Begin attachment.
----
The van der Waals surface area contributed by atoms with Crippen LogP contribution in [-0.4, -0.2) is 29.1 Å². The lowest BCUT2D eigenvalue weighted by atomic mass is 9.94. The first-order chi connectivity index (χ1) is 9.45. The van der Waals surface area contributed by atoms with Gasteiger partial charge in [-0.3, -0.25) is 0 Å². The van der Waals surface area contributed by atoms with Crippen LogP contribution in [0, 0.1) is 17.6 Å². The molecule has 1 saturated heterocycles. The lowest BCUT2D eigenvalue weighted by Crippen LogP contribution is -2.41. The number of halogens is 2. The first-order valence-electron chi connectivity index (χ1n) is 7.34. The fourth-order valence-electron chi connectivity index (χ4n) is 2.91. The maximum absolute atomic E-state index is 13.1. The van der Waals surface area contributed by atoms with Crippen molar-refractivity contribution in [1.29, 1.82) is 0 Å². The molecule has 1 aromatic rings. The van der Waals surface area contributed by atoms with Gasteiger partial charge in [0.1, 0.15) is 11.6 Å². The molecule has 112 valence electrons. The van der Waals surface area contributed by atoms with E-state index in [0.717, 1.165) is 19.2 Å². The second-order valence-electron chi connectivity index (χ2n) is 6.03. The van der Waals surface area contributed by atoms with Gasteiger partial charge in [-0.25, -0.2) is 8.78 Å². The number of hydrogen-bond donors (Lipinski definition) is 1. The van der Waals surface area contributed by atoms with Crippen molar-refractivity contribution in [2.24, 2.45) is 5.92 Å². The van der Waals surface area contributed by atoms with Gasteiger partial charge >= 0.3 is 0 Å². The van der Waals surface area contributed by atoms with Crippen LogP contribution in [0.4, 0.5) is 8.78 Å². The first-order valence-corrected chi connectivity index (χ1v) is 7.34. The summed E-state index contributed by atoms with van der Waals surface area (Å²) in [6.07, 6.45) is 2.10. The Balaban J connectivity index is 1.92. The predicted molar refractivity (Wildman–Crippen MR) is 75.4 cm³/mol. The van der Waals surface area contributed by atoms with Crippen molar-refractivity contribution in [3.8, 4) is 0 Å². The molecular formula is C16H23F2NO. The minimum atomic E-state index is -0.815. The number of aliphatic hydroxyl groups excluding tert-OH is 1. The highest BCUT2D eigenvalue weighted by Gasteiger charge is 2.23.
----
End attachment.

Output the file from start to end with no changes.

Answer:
The van der Waals surface area contributed by atoms with Crippen LogP contribution in [-0.4, -0.2) is 29.1 Å². The lowest BCUT2D eigenvalue weighted by atomic mass is 9.94. The first-order chi connectivity index (χ1) is 9.45. The van der Waals surface area contributed by atoms with Gasteiger partial charge in [-0.3, -0.25) is 0 Å². The van der Waals surface area contributed by atoms with Crippen LogP contribution in [0, 0.1) is 17.6 Å². The molecule has 1 saturated heterocycles. The lowest BCUT2D eigenvalue weighted by Crippen LogP contribution is -2.41. The number of halogens is 2. The first-order valence-electron chi connectivity index (χ1n) is 7.34. The fourth-order valence-electron chi connectivity index (χ4n) is 2.91. The maximum absolute atomic E-state index is 13.1. The van der Waals surface area contributed by atoms with Crippen molar-refractivity contribution in [1.29, 1.82) is 0 Å². The molecule has 1 aromatic rings. The van der Waals surface area contributed by atoms with Gasteiger partial charge in [0.1, 0.15) is 11.6 Å². The molecule has 112 valence electrons. The van der Waals surface area contributed by atoms with E-state index in [0.717, 1.165) is 19.2 Å². The second-order valence-electron chi connectivity index (χ2n) is 6.03. The van der Waals surface area contributed by atoms with Gasteiger partial charge in [-0.25, -0.2) is 8.78 Å². The number of hydrogen-bond donors (Lipinski definition) is 1. The van der Waals surface area contributed by atoms with Crippen molar-refractivity contribution in [2.24, 2.45) is 5.92 Å². The van der Waals surface area contributed by atoms with Gasteiger partial charge >= 0.3 is 0 Å². The van der Waals surface area contributed by atoms with Crippen LogP contribution in [0.4, 0.5) is 8.78 Å². The first-order valence-corrected chi connectivity index (χ1v) is 7.34. The summed E-state index contributed by atoms with van der Waals surface area (Å²) in [6.07, 6.45) is 2.10. The Balaban J connectivity index is 1.92. The predicted molar refractivity (Wildman–Crippen MR) is 75.4 cm³/mol. The van der Waals surface area contributed by atoms with Crippen molar-refractivity contribution in [3.8, 4) is 0 Å². The molecular formula is C16H23F2NO. The minimum atomic E-state index is -0.815. The number of aliphatic hydroxyl groups excluding tert-OH is 1. The highest BCUT2D eigenvalue weighted by Gasteiger charge is 2.23.